These are some of the views and reports relevant to our readers that caught our attention this week.
Want a Better, Safer World? Build a Finance Facility for Education
Stanford Social Innovation Review
The global education crisis can seem overwhelming. Today, there are 263 million children and young people throughout the world who are not in school, and 60 million of them live in dangerous emergencies. Fast forward to 2030, and our world could be one where more than half of all children—800 million out of 1.6 billion—will lack basic secondary-level skills. Almost all of them will live in low- and middle-income countries. What’s more, many of those children will never have the chance for an education at all; others who do attend school will drop out after only a few years. Their job prospects will be poor—their likelihood of becoming the entrepreneurs who will drive the next stage of global growth even more uncertain. This is a prediction of course—not a done deal by any means—and yet many low- and middle-income country leaders fear that this grim possibility will become their reality. They understand that lack of quality education will leave their countries unable to gain economic ground or improve the well-being of their citizens. And they realize that large numbers of young people—who should be a huge asset to their countries—can easily shift to the liability column and become sources of instability if they are deprived of their fundamental right to an education.
Business, Human Rights, and the Sustainable Development Goals
Business and Sustainable Development Commission.
Companies’ single greatest opportunity to contribute to human development lies in advancing respect for the human rights of workers and communities touched by their value chains, according to the new paper, Business, Human Rights, and the Sustainable Development Goals, authored by Shift and commissioned by the Business and Sustainable Development Commission. People around the world are affected by business activities every day, many very positively. Roughly 2 billion people are touched by the value chains of multinational companies. Yet these same people are exposed to the harms that can also result when their human rights are not respected by business, cutting them off from the benefits of development.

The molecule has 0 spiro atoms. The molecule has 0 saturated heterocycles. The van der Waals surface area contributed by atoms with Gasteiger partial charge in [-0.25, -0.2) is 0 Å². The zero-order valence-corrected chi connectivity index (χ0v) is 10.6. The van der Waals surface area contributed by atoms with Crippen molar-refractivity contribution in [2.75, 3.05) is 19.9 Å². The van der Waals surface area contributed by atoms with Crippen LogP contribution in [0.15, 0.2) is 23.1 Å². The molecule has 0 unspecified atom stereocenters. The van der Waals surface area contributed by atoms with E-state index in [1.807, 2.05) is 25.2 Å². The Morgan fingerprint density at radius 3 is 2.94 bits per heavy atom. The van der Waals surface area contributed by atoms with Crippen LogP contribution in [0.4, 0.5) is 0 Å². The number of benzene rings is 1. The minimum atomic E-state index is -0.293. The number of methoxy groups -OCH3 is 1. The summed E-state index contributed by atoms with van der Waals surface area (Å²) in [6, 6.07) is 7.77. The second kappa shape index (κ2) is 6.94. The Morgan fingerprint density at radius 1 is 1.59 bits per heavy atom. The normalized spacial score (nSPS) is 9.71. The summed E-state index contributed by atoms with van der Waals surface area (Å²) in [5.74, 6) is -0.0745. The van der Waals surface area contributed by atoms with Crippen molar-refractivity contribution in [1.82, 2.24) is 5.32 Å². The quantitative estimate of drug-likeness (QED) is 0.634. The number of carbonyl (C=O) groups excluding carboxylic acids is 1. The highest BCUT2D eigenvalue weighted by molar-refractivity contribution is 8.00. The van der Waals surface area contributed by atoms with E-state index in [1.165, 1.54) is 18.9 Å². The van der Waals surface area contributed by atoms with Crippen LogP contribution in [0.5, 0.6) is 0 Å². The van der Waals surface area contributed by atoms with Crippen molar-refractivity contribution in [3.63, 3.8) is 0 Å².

Will the world reach 10 billion people?
If the recent United Nations projections turn out to be correct, the world’s population will continue to grow at a relatively high pace throughout this century, and many of you will still be alive when we reach the 10 billion mark in 2060. If you want to know the precise odds that you may still be around to see this, you can check them at www.population.io. Why is population growth happening now and why so rapidly? Contrary to common wisdom, rapid population growth is the result of development, not of misery. It is driven largely by the fact that people live longer, and longer lives mean more people, even with fewer children per family. In fact, the number of children (age 0-14) has hardly increased since 2000 and is expected to remain at around two billion throughout most of this century. In other words, all of today’s global population growth comes from higher numbers of adults.
The higher the inequality, the more likely we are to move away from democracy
In every political system, the rich tend to hold more power – but the relationship between politics, economics and inequality is complex. To better understand these critical issues, we must look to Big Data. I am asked this question very often: why should we care about inequality? There are three reasons.
They Outnumber Refugees But Don't Often Make Headlines
US National Public Radio
Refugees make headlines. Internally displaced people don't. Maybe their plight eludes the limelight because, unlike refugees, they don't cross international borders ... or seek to enter the United States or Western Europe, where people debate how many of them to let in ... or undertake harrowing voyages across the Mediterranean. And maybe it's because of their official label. "Internally displaced persons" (also known as IDPs) sounds vague and a bit confusing, as if they were lost inside themselves.
Photo credit: Flickr user fdecomit
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